And now let's say I want to see everything on the machine. I'm gonna take P S, u X,
03:28
and this shows everything running on the machine and the commands that reused to submit them to start them as well.
03:37
So this is useful in order to see exactly what's going on with your Lennox machine at one time.
03:45
All right, we have the kill command with kill commandos is it ends a running process. And the best way to do this is to use the pit of a process night. Wait. You know exactly which one is going to be ended
03:58
so this could be used to either, you know, help end a process that is frozen, a process that you did not mean to start or you know something that another user left running up when they were loved. And it's eating up. System resource is
04:12
so it's important to be ableto feel comfortable with the kill command and use it to end processes as you need it too.
04:19
So let's go back over, and I'm going to start a new process, gonna start Terminator,
04:28
and as you could see this? The Terminator program we installed in a previous idea and when this starts up has 27 88. This is the pit for this new program that we just started
04:39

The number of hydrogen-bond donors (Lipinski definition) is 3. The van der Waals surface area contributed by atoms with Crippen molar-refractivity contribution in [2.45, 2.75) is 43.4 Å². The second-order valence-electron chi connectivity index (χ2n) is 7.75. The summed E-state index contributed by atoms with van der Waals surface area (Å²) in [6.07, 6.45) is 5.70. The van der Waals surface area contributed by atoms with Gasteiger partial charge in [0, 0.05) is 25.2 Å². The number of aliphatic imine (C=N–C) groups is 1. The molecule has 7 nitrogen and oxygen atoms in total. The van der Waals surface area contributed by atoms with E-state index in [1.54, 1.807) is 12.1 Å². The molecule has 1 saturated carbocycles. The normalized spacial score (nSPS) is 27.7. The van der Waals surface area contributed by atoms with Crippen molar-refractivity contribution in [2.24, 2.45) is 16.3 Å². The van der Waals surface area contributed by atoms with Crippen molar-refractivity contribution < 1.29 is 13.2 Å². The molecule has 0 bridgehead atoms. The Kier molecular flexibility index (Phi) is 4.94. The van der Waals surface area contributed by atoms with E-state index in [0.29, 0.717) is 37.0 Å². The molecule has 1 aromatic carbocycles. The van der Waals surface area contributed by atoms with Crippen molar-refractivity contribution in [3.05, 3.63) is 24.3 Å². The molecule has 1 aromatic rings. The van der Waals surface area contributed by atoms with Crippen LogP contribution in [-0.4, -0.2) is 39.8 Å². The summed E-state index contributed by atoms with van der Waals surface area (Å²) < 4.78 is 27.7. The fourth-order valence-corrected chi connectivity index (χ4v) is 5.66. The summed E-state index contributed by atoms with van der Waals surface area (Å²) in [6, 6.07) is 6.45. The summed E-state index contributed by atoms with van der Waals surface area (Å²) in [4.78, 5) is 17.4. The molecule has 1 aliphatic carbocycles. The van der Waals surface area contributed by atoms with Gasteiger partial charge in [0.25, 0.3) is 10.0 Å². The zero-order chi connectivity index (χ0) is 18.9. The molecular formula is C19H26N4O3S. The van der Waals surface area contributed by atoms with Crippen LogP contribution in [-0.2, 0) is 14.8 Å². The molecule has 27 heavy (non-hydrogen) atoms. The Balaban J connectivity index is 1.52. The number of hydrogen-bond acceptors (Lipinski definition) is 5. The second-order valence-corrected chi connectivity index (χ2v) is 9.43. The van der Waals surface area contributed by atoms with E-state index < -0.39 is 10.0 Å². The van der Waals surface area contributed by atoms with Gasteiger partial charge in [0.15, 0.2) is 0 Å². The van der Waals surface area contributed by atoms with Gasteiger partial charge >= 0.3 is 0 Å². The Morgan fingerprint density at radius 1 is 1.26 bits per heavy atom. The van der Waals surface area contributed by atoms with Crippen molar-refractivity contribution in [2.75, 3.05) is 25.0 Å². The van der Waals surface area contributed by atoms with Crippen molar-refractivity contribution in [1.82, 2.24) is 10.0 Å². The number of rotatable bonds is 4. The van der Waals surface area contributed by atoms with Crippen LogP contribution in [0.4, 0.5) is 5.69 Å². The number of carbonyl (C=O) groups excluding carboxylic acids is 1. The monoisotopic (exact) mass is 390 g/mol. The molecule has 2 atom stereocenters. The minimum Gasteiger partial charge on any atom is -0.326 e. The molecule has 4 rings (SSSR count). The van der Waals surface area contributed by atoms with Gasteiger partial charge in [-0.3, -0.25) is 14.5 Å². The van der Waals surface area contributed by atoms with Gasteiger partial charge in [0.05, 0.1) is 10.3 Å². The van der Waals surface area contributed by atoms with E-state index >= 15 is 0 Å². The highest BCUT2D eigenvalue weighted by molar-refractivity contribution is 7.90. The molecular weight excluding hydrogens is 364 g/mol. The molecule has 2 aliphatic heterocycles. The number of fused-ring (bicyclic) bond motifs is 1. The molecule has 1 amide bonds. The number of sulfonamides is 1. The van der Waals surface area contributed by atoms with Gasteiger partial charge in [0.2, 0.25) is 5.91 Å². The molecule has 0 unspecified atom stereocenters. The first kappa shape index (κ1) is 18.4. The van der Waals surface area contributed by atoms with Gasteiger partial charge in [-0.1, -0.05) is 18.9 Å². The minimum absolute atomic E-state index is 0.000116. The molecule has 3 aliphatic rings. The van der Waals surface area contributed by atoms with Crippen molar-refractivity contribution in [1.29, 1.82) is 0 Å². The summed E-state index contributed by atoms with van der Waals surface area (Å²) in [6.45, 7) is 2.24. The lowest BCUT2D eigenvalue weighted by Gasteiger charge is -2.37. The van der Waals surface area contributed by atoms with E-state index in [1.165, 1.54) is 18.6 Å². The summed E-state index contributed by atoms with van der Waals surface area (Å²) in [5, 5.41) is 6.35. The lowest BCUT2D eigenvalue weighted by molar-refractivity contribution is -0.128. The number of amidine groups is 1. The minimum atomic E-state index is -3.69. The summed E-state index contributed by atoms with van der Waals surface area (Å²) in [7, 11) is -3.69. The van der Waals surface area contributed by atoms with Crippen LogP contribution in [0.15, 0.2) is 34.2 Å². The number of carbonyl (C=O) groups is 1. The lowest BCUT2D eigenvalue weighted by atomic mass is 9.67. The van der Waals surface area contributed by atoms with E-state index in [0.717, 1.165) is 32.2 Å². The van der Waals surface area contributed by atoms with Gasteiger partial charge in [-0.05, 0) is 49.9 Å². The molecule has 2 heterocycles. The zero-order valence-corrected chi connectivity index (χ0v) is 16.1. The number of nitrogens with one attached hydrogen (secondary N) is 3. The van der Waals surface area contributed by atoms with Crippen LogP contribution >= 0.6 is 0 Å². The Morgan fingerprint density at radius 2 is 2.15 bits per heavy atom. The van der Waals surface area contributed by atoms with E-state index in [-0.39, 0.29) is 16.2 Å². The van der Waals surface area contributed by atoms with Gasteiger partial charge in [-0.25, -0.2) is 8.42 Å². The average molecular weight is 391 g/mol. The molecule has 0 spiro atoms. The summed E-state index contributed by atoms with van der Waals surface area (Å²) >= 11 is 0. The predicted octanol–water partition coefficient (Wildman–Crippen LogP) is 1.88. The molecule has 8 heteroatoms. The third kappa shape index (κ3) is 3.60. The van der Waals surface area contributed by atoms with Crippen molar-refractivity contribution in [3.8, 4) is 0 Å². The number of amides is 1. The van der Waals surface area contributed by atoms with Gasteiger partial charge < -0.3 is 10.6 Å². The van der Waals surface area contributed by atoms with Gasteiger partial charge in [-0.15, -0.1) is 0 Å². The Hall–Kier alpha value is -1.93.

and that you're not aware already having the single and percent after a command in a clinic, Shel, it sets it up in the background. That way we'd still have control of our show, and we'll learn this in a later video, So don't be worried about it.
04:53
Now stay PS again. And as you can see, we have the Terminator program running the paid 27 88
05:00
and we still have this window up so you can see the window in the background a little bit. Now it's type kill
05:09
and 27 88.
05:12
And as you can see, that window is going to the background.
05:15
And if we tie PS again, that program is terminated. So it's a very useful wait in order Thio end a process that you may not want started. We're still learning,
05:27
and it's important to keep in mind, too, that we can end other user processes if we're using the route account because the root is in charge. of the entire system so we can use it and kill any other pit running for any other users.
05:40
All right, post assessment. The kill command can be used to end other, easier process. Is is this true or false?
05:46
The answer is true. I hope you got this one right, because I just said it. So using the route account we can end process is running on under other user accounts. This is a very useful way in order to be able to make sure that
06:00
we can keep control of our system or end any hang processes or processes that air using a way too many resource is
06:09
aren't so. In this video we learned the idea Command understood the last command during the PS command and learned the kill command. And I hope to see you in the next video.

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Command Line Basics

In this course you will learn the fundamentals of Command Line, a fundamental tool for any user of Windows and Linux machines. Command line allows developers to manipulate files easily and quickly. Learning command line saves developers time and resources.

Instructed By

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Christopher Haller
Senior Intelligence Operations Analyst at Centripetal